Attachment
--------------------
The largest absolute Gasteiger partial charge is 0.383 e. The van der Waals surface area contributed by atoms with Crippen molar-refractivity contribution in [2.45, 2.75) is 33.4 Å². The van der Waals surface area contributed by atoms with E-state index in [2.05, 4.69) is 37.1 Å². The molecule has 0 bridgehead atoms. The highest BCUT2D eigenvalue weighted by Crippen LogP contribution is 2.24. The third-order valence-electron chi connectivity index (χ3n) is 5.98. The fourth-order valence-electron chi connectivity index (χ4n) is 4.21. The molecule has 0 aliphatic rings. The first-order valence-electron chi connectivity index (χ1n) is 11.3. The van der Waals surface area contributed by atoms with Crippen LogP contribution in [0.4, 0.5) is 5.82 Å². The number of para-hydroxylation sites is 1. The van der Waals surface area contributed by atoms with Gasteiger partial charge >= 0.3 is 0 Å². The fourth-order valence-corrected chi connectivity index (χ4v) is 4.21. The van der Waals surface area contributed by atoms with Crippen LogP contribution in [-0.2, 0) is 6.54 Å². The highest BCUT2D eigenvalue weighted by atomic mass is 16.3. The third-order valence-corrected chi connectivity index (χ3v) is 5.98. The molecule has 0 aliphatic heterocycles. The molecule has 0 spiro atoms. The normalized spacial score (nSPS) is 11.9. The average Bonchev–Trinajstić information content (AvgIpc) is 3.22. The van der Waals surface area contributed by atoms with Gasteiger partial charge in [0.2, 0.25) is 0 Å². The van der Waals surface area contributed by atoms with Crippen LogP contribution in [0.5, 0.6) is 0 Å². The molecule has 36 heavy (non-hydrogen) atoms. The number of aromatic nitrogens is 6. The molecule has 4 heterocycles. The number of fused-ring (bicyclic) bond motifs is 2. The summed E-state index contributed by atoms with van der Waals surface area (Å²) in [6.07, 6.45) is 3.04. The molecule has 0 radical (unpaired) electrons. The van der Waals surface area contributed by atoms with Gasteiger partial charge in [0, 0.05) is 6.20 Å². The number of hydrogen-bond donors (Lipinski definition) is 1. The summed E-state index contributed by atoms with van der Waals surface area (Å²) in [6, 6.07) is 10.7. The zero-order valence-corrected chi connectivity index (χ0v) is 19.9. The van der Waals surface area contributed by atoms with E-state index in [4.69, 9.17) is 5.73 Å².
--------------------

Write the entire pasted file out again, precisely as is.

The largest absolute Gasteiger partial charge is 0.383 e. The van der Waals surface area contributed by atoms with Crippen molar-refractivity contribution in [2.45, 2.75) is 33.4 Å². The van der Waals surface area contributed by atoms with E-state index in [2.05, 4.69) is 37.1 Å². The molecule has 0 bridgehead atoms. The highest BCUT2D eigenvalue weighted by Crippen LogP contribution is 2.24. The third-order valence-electron chi connectivity index (χ3n) is 5.98. The fourth-order valence-electron chi connectivity index (χ4n) is 4.21. The molecule has 0 aliphatic rings. The first-order valence-electron chi connectivity index (χ1n) is 11.3. The van der Waals surface area contributed by atoms with Crippen LogP contribution in [0.4, 0.5) is 5.82 Å². The number of para-hydroxylation sites is 1. The van der Waals surface area contributed by atoms with Gasteiger partial charge >= 0.3 is 0 Å². The fourth-order valence-corrected chi connectivity index (χ4v) is 4.21. The van der Waals surface area contributed by atoms with Crippen LogP contribution in [-0.2, 0) is 6.54 Å². The highest BCUT2D eigenvalue weighted by atomic mass is 16.3. The third-order valence-corrected chi connectivity index (χ3v) is 5.98. The molecule has 0 aliphatic heterocycles. The molecule has 0 spiro atoms. The normalized spacial score (nSPS) is 11.9. The average Bonchev–Trinajstić information content (AvgIpc) is 3.22. The van der Waals surface area contributed by atoms with Gasteiger partial charge in [0.2, 0.25) is 0 Å². The van der Waals surface area contributed by atoms with Crippen LogP contribution in [0.5, 0.6) is 0 Å². The molecule has 36 heavy (non-hydrogen) atoms. The number of aromatic nitrogens is 6. The molecule has 4 heterocycles. The number of fused-ring (bicyclic) bond motifs is 2. The summed E-state index contributed by atoms with van der Waals surface area (Å²) in [6.07, 6.45) is 3.04. The molecule has 0 radical (unpaired) electrons. The van der Waals surface area contributed by atoms with Gasteiger partial charge in [0, 0.05) is 6.20 Å². The number of hydrogen-bond donors (Lipinski definition) is 1. The summed E-state index contributed by atoms with van der Waals surface area (Å²) in [6, 6.07) is 10.7. The zero-order valence-corrected chi connectivity index (χ0v) is 19.9. The van der Waals surface area contributed by atoms with E-state index in [4.69, 9.17) is 5.73 Å².